The formation and maintenance of myelinated nerve fibers requires the reciprocal communication between Schwann cells or oligodendrocytes with their associated axons. We are using various molecular approaches to identify the axonal signals that enable Schwann cells and oligodendrocytes to ensheath the axons they contact and to myelinate them.
Myelinating glia undergo dramatic morphological changes to generate large specialized membrane extensions that warp around the axon. These substantial morphological changes require extensive reorganization of the cytoskeleton. We are studying the role of cytoskeletal adaptor proteins which link extracellular signals to the intracellular machinary that contols myelin formation.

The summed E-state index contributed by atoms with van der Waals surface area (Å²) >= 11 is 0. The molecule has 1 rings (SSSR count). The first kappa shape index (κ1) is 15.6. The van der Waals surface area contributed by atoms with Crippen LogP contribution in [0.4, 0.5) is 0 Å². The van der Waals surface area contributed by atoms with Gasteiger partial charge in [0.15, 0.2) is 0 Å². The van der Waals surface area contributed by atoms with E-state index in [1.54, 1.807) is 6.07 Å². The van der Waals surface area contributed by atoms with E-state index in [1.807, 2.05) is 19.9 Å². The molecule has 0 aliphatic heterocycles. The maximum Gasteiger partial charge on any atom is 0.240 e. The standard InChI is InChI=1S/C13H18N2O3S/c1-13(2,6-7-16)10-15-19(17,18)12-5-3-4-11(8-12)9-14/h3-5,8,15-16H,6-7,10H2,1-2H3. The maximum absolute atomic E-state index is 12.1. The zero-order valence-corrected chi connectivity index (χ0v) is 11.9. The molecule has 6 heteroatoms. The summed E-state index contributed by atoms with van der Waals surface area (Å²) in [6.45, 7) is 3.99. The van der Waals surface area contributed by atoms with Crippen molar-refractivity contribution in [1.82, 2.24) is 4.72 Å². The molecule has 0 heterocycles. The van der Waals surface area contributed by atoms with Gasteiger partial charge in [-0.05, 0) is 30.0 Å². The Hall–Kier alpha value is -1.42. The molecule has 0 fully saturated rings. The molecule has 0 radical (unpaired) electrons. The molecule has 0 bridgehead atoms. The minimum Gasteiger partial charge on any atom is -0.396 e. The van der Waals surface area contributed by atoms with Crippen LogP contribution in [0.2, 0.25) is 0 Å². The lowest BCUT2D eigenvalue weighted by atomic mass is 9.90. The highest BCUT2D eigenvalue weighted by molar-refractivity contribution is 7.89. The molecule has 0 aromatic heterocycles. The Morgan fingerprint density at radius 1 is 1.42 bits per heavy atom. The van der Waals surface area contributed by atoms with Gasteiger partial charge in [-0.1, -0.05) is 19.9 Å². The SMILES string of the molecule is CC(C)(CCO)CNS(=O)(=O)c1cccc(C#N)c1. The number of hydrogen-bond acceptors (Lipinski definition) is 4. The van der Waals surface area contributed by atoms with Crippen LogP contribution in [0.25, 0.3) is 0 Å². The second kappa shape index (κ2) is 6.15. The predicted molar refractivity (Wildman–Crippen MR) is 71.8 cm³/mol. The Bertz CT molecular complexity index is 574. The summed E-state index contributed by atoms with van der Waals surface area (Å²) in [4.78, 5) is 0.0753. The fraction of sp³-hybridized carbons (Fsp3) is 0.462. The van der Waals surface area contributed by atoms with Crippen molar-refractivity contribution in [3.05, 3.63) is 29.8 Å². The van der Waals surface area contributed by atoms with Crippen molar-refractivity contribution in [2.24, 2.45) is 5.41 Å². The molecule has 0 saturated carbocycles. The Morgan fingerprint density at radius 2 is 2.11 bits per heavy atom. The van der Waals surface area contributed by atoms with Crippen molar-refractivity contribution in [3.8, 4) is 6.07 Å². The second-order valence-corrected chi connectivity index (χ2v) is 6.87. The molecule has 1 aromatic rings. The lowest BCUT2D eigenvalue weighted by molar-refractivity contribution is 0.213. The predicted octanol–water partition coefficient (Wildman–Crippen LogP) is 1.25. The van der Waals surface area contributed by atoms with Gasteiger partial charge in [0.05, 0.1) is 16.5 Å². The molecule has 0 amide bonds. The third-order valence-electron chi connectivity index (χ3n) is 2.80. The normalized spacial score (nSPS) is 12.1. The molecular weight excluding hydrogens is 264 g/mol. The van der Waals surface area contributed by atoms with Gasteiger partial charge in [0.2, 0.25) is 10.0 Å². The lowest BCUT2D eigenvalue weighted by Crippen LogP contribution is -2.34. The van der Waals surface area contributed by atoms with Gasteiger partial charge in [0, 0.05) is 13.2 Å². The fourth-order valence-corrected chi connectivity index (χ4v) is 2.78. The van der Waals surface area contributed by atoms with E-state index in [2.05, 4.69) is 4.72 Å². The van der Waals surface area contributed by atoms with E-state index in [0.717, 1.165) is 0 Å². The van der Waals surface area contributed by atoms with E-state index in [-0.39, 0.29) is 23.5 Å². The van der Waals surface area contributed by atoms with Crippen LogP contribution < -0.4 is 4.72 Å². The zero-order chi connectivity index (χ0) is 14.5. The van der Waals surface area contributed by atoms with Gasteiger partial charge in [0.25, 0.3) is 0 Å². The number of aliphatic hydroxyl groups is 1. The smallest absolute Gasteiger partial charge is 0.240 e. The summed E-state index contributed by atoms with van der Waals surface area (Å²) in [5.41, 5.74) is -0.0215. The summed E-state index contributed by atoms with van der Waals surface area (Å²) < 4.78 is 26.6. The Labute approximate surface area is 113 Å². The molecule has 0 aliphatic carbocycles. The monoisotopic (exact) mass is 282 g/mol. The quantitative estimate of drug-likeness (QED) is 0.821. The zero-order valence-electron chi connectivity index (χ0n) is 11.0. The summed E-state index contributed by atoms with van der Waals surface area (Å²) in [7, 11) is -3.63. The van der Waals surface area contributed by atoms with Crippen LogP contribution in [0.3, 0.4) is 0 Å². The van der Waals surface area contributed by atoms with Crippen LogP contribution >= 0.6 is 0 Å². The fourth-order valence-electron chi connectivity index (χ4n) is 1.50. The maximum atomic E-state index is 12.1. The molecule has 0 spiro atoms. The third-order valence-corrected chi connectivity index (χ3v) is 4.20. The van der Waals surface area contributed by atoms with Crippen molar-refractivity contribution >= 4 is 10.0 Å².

The physiology of myelinated nerves depends on the organization of the axonal membrane into distinct domains which contain differnt ion channels. This exquisit molecular organization of the axon is controled by the overlying Schwann cells or oligodendrocyes. We are using different molecular and genetic approaches to reveal how myelinating glia shape the membrane of the axons they wrap.